My name is Raymond (Ray) Hull, PhD, FASHA, CCC-A and SP, and I am seeking election to membership on the ASHA Audiology Advisory Council. I have been an enthusiastic member of ASHA for 28 years, and was an equally enthusiastic member of the ASHA Audiology Advisory Council from 2009 to 2011 while I also served as Vice Chair of that Advisory Council. I was honored to serve. My desire to serve on the ASHA Audiology Advisory Council is centered not only on my desire to serve the American Speech-Language-Hearing Association, but also because I am confident that I can provide beneficial input on behalf of our exciting field of audiology in the position of Advisory Council member representing the state of Kansas.
Besides being a former member and Vice Chair of the ASHA Audiology Advisory Counsel, I am past Chair of the ASHA Committee on Communication Problems of the Aging, past member of the ASHA Committee on Governmental Regulations, past member of the ASHA/ETS National Audiology Praxis Advisory Committee, past member-ASHA Advisory Committee for Upgrading Services to Communicatively Impaired Persons, past member of the Advisory, Guidance and Evaluation Team for the ASHA Project on Satellite Training on Communicative Behavior of Older Americans, a member of the ASHA Member Advisory Group (MEG) for review of IDEA, and a member of the ASHA Leadership Development Program review panel, among other services.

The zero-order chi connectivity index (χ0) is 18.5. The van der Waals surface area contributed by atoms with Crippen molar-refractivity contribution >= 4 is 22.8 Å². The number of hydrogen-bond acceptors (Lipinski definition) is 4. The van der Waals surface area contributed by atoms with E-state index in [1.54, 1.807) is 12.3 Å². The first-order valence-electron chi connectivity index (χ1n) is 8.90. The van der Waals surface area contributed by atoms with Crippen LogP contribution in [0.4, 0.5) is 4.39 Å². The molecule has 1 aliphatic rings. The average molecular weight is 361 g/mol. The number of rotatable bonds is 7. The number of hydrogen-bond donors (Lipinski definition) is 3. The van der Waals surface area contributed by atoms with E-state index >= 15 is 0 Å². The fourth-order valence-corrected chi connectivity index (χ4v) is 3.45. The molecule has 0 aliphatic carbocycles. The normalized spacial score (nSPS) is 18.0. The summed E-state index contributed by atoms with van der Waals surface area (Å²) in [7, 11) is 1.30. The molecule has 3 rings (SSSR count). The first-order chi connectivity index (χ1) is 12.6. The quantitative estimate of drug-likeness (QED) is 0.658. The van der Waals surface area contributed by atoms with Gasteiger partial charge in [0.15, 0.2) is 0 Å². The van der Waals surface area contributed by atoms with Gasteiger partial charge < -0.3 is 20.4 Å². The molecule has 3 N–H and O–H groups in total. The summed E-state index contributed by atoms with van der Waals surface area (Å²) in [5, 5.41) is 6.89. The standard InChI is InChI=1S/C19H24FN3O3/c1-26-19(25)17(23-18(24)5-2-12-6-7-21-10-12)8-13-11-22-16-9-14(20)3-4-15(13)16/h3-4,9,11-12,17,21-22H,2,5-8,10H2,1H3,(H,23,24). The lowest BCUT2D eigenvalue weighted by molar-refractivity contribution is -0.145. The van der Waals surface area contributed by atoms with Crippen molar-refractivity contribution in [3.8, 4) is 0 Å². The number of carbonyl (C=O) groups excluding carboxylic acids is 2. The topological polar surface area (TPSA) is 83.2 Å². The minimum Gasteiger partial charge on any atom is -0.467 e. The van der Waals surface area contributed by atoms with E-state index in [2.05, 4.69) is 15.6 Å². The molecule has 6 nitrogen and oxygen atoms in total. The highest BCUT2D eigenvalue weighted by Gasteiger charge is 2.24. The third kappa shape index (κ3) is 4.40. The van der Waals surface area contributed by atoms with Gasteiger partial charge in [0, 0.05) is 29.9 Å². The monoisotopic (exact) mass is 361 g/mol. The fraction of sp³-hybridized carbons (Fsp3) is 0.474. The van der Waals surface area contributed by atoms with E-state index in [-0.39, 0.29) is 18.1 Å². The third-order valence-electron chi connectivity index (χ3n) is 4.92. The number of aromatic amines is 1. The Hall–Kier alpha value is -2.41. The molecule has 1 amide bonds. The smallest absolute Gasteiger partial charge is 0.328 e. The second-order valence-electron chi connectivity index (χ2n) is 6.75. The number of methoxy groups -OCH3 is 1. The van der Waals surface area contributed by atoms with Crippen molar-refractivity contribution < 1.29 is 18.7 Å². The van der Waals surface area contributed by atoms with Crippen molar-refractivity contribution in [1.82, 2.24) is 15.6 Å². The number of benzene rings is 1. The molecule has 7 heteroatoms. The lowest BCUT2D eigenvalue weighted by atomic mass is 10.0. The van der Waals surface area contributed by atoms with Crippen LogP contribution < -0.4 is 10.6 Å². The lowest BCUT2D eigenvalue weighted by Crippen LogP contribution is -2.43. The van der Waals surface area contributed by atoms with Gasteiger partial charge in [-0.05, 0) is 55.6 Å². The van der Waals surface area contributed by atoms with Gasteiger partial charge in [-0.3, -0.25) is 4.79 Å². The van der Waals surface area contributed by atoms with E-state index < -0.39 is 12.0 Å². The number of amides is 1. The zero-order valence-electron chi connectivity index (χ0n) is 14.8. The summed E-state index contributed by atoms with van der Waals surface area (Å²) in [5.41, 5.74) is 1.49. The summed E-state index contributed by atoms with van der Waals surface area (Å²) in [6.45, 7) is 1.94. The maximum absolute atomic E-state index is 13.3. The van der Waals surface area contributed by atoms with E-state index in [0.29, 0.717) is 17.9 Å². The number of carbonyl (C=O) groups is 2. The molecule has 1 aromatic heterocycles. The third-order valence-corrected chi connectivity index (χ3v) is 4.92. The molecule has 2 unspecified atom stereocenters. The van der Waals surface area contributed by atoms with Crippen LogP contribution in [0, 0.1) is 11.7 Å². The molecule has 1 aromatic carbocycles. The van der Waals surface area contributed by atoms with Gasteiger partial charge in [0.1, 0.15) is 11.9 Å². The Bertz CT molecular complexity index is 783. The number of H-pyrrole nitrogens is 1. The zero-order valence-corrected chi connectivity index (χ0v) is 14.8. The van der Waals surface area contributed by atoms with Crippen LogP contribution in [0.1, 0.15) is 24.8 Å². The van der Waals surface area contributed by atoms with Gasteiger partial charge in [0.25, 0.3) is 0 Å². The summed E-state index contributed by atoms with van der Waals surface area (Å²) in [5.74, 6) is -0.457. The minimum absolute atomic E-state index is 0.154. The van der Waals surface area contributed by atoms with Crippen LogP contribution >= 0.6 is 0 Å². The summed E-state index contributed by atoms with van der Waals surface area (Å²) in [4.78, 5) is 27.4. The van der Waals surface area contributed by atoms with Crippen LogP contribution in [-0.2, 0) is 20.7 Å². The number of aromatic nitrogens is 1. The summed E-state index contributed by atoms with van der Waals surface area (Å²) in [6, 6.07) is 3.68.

At the Federal level, I am, or have been Consultant and Advisor the U.S. Senate and the U.S. House of Representatives on issues of health, communication disorders, and service delivery issues for health services, including the Bureau of Health Professions, DHHS; the National Institutes of Health, National Institute on Aging, PHS; Administration on Aging; U.S. Department of Education, OSERS/OSEP/NIDRR/RSA; the U.S. House of Representatives Select Committee on Health, Sub-Committee on Health and Long-Term Care, the Senate Special Committee on Aging, and the U.S. Senate Small Business Innovative Research Program; the Health Care Financing Administration, DHHS; the Office of Minority Health, DHHS; and currently with the Smithsonian Institution, Wash., D.C. on their Accessibility Program for the hearing and visually impaired.
In regard to related experience and qualifications, I am Professor, Department of Communication Sciences and Disorders--Audiology/Neurosciences, Coordinator of the Doctor of Audiology Program, College of Health Professions at Wichita State University, Wichita, Kansas, and have worked as an audiologist and administrator both in university environments and in private practice for over 28 years. I have authored six published books on hearing loss in adults and children, am an author of over sixty articles on audiology and auditory disorders in adulthood and other topics, and presenter of over 150 scientific presentations and workshops.